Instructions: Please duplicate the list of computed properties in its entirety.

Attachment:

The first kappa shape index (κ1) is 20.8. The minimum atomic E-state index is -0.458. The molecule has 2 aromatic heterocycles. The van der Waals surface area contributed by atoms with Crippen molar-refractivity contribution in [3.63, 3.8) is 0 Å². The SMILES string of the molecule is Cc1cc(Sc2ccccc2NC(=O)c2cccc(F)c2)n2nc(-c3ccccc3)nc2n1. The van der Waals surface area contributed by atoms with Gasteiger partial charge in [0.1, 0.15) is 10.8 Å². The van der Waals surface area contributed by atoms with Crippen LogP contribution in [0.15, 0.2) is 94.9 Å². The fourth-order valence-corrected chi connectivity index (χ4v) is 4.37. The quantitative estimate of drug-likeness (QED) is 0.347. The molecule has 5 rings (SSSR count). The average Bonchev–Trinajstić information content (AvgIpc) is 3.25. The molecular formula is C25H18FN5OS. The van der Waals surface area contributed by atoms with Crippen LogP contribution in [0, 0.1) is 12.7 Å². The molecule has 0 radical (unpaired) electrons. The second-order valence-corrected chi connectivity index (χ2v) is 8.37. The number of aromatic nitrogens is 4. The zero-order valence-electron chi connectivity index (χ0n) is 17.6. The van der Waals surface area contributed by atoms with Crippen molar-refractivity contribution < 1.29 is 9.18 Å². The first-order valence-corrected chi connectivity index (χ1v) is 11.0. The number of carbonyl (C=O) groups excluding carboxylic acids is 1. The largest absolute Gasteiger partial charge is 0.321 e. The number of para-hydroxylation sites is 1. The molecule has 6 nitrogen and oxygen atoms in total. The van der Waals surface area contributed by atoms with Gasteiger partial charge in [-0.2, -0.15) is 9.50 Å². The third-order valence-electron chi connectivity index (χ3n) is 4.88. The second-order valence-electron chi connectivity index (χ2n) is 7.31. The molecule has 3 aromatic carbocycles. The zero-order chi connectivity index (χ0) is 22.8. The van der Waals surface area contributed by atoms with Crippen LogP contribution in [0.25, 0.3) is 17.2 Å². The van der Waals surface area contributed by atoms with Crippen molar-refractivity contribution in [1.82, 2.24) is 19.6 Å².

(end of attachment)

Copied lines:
The first kappa shape index (κ1) is 20.8. The minimum atomic E-state index is -0.458. The molecule has 2 aromatic heterocycles. The van der Waals surface area contributed by atoms with Crippen molar-refractivity contribution in [3.63, 3.8) is 0 Å². The SMILES string of the molecule is Cc1cc(Sc2ccccc2NC(=O)c2cccc(F)c2)n2nc(-c3ccccc3)nc2n1. The van der Waals surface area contributed by atoms with Gasteiger partial charge in [0.1, 0.15) is 10.8 Å². The van der Waals surface area contributed by atoms with Crippen LogP contribution in [0.15, 0.2) is 94.9 Å². The fourth-order valence-corrected chi connectivity index (χ4v) is 4.37. The quantitative estimate of drug-likeness (QED) is 0.347. The molecule has 5 rings (SSSR count). The average Bonchev–Trinajstić information content (AvgIpc) is 3.25. The molecular formula is C25H18FN5OS. The van der Waals surface area contributed by atoms with Crippen LogP contribution in [0, 0.1) is 12.7 Å². The molecule has 0 radical (unpaired) electrons. The second-order valence-corrected chi connectivity index (χ2v) is 8.37. The number of aromatic nitrogens is 4. The zero-order valence-electron chi connectivity index (χ0n) is 17.6. The van der Waals surface area contributed by atoms with Crippen molar-refractivity contribution < 1.29 is 9.18 Å². The first-order valence-corrected chi connectivity index (χ1v) is 11.0. The number of carbonyl (C=O) groups excluding carboxylic acids is 1. The largest absolute Gasteiger partial charge is 0.321 e. The number of para-hydroxylation sites is 1. The molecule has 6 nitrogen and oxygen atoms in total. The van der Waals surface area contributed by atoms with Gasteiger partial charge in [-0.2, -0.15) is 9.50 Å². The third-order valence-electron chi connectivity index (χ3n) is 4.88. The second-order valence-electron chi connectivity index (χ2n) is 7.31. The molecule has 3 aromatic carbocycles. The zero-order chi connectivity index (χ0) is 22.8. The van der Waals surface area contributed by atoms with Crippen LogP contribution in [0.25, 0.3) is 17.2 Å². The van der Waals surface area contributed by atoms with Crippen molar-refractivity contribution in [1.82, 2.24) is 19.6 Å².